The Idaho Steelheads needed four overtimes to dispatch Colorado in the early hours of Tuesday morning.
Their reward for winning the longest game in ECHL history: A quick turnaround to play the league's best team in one of the its toughest environments.
Fourth-seeded Idaho and top-seeded Alaska meet Thursday in Game 1 of the Western Conference semifinals in Anchorage.
"They're a very good team, the best team in the league, the deepest team in the league," Idaho coach Brad Ralph said.
Alaska, the only team in the ECHL to play on larger Olympic-sized ice, owned the best overall winning percentage in the regular season and the league's top record at home. The Aces went 26-10 at home, outscoring opponents 122-72 on home ice.
International (or Olympic) rinks are 200 feet by 100 feet with 13 feet between the goal line and the end boards. Most North American rinks are 200 feet by 85 feet and have 11 feet between the goal line and the end boards. Ralph said CenturyLink Arena is slightly smaller than normal.
It doesn't seem like much, but the larger size creates a more free-flowing game with a premium on skating and crisp passing.
"Obviously the big ice is a big advantage for them," Ralph said. "It's something you can get accustomed to, something you can tailor your team to."
While the Steelheads were outlasting fifth-seeded Colorado in a tough six-game series that concluded with the longest game in ECHL history Monday night/Tuesday morning, the Aces were resting. Alaska crushed eighth-seeded Las Vegas in four games, outscoring the Wranglers 16-5 in the series.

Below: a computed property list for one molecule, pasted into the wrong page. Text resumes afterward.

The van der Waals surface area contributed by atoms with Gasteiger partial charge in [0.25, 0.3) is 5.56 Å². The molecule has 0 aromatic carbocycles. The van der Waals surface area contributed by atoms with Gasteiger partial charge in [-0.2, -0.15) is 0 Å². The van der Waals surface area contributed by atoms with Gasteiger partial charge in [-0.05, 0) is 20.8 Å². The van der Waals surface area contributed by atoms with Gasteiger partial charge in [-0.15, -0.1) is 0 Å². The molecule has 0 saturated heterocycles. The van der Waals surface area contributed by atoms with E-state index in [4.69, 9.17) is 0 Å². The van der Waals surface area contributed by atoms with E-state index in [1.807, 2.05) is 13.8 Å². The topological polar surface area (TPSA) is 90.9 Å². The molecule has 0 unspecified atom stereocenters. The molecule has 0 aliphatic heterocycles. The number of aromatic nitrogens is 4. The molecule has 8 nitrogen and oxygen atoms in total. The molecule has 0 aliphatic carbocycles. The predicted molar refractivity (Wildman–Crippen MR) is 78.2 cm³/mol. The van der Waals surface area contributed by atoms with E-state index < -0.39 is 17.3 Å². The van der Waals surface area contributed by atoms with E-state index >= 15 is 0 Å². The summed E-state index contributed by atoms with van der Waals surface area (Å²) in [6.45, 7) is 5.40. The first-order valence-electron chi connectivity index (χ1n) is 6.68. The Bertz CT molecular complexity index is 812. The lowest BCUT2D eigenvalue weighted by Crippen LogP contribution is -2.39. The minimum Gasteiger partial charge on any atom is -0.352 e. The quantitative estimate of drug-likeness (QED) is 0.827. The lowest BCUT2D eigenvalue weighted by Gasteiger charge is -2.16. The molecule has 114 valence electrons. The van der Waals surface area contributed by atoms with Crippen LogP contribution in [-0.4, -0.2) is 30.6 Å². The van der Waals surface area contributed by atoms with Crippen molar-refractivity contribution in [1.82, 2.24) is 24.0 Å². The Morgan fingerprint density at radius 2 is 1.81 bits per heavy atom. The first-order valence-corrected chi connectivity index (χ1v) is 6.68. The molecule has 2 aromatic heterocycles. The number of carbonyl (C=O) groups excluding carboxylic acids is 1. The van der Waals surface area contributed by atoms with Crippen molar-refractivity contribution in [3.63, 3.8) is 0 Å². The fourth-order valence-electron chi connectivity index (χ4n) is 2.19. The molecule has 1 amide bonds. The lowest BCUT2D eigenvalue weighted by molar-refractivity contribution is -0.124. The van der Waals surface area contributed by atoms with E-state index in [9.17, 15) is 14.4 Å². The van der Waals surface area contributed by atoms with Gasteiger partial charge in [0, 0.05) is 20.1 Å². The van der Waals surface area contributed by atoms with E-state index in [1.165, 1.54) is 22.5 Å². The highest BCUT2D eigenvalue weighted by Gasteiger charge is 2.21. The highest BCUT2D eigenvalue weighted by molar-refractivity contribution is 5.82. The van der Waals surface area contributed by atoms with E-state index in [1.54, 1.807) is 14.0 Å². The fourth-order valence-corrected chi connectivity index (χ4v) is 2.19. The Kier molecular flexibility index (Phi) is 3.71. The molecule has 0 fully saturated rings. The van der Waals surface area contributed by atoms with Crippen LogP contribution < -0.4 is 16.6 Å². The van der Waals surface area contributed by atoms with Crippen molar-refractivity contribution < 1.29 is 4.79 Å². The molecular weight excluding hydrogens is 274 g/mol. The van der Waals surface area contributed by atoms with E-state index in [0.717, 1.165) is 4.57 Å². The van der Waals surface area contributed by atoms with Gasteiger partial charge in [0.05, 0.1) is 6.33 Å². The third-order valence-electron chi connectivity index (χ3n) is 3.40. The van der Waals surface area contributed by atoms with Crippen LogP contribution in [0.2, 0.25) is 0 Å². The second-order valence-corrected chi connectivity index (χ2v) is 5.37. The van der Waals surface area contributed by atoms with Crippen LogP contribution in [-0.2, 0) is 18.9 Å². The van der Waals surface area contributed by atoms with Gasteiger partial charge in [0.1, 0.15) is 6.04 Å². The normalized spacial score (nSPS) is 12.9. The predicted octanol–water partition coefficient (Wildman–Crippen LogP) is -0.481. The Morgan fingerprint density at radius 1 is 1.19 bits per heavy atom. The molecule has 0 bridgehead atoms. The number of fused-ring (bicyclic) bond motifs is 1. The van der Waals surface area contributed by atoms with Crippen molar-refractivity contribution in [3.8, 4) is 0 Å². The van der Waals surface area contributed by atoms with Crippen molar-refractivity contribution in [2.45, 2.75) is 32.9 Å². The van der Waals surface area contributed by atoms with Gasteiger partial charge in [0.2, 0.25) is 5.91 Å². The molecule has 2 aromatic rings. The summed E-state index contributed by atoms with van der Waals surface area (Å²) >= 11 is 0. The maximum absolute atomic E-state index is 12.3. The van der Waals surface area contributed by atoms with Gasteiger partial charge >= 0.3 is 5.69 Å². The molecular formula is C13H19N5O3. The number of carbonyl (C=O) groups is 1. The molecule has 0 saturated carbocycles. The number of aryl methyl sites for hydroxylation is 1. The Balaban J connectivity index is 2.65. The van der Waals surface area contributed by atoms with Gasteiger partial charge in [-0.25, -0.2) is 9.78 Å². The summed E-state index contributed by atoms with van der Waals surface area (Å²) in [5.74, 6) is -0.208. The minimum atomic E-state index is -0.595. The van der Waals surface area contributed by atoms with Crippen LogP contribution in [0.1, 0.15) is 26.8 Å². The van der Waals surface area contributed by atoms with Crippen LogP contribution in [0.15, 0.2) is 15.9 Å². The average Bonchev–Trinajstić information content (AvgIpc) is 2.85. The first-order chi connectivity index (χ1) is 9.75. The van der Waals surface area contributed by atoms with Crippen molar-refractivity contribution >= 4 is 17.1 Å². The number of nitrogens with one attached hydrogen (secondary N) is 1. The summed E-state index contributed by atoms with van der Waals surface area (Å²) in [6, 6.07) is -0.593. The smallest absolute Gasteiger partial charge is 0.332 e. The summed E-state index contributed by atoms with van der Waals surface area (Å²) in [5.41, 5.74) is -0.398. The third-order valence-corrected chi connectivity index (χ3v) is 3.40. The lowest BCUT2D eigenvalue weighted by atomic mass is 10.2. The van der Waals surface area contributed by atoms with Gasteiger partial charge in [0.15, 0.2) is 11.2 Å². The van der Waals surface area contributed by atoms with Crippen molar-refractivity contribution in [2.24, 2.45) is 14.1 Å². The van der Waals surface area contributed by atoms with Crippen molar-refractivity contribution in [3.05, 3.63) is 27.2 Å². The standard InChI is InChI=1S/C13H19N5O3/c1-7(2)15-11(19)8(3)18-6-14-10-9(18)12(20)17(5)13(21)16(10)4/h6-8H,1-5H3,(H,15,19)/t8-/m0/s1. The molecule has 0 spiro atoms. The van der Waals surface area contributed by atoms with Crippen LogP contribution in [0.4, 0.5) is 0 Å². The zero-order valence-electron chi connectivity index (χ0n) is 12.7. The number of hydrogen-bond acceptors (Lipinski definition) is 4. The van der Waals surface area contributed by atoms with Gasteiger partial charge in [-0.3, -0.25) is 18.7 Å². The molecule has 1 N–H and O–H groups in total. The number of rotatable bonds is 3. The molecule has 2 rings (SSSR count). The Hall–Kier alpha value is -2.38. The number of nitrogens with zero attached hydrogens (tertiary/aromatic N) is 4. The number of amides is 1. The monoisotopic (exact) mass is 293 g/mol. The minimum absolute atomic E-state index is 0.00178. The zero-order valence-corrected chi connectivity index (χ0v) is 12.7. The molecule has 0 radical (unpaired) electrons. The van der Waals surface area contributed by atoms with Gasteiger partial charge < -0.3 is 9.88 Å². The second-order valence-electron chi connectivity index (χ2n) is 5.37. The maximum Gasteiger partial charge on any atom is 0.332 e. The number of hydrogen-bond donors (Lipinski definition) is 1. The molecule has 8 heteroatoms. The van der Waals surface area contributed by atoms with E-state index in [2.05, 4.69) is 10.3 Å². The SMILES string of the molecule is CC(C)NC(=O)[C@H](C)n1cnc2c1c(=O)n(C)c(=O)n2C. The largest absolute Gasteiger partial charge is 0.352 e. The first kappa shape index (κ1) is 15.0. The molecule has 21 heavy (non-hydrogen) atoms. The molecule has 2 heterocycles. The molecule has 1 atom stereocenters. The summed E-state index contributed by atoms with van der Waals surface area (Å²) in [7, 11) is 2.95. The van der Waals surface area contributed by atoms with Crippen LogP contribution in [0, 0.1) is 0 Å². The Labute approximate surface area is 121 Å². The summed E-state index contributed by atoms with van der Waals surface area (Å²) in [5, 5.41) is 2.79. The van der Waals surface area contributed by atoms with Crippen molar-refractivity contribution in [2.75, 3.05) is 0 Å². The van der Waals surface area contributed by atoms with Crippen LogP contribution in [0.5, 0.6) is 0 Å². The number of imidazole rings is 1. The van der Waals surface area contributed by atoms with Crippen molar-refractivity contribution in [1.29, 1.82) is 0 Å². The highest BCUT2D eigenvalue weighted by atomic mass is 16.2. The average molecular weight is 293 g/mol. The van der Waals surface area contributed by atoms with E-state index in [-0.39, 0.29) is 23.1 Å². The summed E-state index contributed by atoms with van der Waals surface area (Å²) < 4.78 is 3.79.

Idaho scored 13 goals in six games against Colorado.
The Steelheads, however, have had success in Anchorage in two seasons under Ralph. Idaho is 5-3 in Alaska the past two years, including a 2-3 mark this season.
"We're a good team on big ice, too. We've got players that can skate," Ralph said.
The addition of college defenseman Scott Czarnowczan and Eamonn McDermott late in the season have helped in that department. McDermott played on Olympic-size ice in college at Colorado College.
"They're shifty D-men who can move the puck up the ice a lot faster," forward Brock Montgomery said.
Those young legs will certainly help Thursday night. While Idaho's marathon performance in Game 6 against Colorado could cost it in terms of speed and energy, Montgomery said the winning effort is paying other dividends.
"Looking back, it was something special," he said. "I think it's going to help us. It brought our team a lot closer together. We're looking at that as a positive."
Brian Murphy: 377-6444,Twitter: @MurphsTurph
Game 1: Thursday at Alaska, 9:15 p.m.
Game 2: Friday at Alaska, 9:15 p.m.
Game 3: Monday at Idaho, 7:10 p.m.
Game 4: Wednesday at Idaho, 7:10 p.m.
*Game 5: May 8 at Idaho, 7:10 p.m.
*Game 6: May 10 at Alaska, 9:15 p.m.
*Game 7: May 11 at Alaska, 9:15 p.m.
* if necessary